Assessing migratory bottlenecks and escapement of silver eel (Anguilla anguilla) in the highly urbanized North Sea Canal basin, the Netherlands

van Keeken, Olvin Alior; Griffioen, Arie Benjamin; Tien, Nicola Stella Henriëtte; Winter, Hendrik Volken


Habitat fragmentation and migration barriers have attributed to the decline of
European eel (Anguilla anguilla). The migration of silver eels through pumping stations, ship locks, and migration facilities within the North Sea Canal basin using acoustic telemetry and overall escapement by mark–recapture was studied. A network of 61 acoustic receivers and three PIT-tag stations was built, and 305 silver eels were tagged with acoustic transmitters and 3923 with PIT-tags. Of all the silver eels that were detected, 55% passed barriers between the polders and the canal and 46% also passed the barrier complex at IJmuiden to sea, mainly via the ship locks. Overall, silver eel escapement to the North Sea per year averaged 81,629 silver eels and 14.3% suffered mortality in the pumping station at IJmuiden. Migration speed was lower for silver eels that initiated their migration upstream compared with silver eels further downstream, higher for silver eels passing barriers later in the migration period, and highest at sea. This study of silver eel movement and escapement in the North Sea canal basin indicated several bottlenecks. Passage success along barriers varied strongly between sites and types of barriers. While at two smaller locations, silver eels migrated through the pedal valves in the ship lock gates, a small passage facility and the pedal valves in a ship lock at complex IJmuiden did not enhance silver eel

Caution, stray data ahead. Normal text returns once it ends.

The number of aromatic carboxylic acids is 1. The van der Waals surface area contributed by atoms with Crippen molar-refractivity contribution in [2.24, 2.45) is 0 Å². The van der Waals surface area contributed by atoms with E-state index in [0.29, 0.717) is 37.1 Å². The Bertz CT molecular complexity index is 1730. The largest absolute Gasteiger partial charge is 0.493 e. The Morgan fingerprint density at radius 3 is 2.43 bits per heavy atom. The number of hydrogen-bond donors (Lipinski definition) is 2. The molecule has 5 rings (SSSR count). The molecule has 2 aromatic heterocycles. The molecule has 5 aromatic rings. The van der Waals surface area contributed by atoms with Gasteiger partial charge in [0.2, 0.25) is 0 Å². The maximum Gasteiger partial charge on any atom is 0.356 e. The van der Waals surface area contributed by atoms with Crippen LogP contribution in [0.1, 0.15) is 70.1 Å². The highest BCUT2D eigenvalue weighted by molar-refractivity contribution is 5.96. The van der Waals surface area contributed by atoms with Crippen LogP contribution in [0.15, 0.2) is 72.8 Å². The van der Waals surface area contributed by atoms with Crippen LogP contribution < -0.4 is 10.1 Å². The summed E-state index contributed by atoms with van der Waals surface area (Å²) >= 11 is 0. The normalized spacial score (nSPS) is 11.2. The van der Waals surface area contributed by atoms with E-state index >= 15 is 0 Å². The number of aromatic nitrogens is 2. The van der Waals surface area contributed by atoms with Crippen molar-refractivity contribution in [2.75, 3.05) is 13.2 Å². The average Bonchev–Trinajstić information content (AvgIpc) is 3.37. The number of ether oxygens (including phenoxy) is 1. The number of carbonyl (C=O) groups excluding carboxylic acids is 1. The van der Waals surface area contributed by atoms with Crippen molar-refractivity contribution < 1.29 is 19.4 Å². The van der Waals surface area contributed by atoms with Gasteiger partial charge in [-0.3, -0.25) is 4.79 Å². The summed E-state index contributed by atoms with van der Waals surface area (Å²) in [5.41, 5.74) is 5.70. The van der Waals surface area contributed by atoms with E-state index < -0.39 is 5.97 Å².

migration. The barriers and unnatural canal system caused additional delay during silver eel migrations. Mitigation measures for management could include installing fishfriendly pumps, using pumping stations only during the day, and in addition opening ship locks and pedal valves at the beginning of the night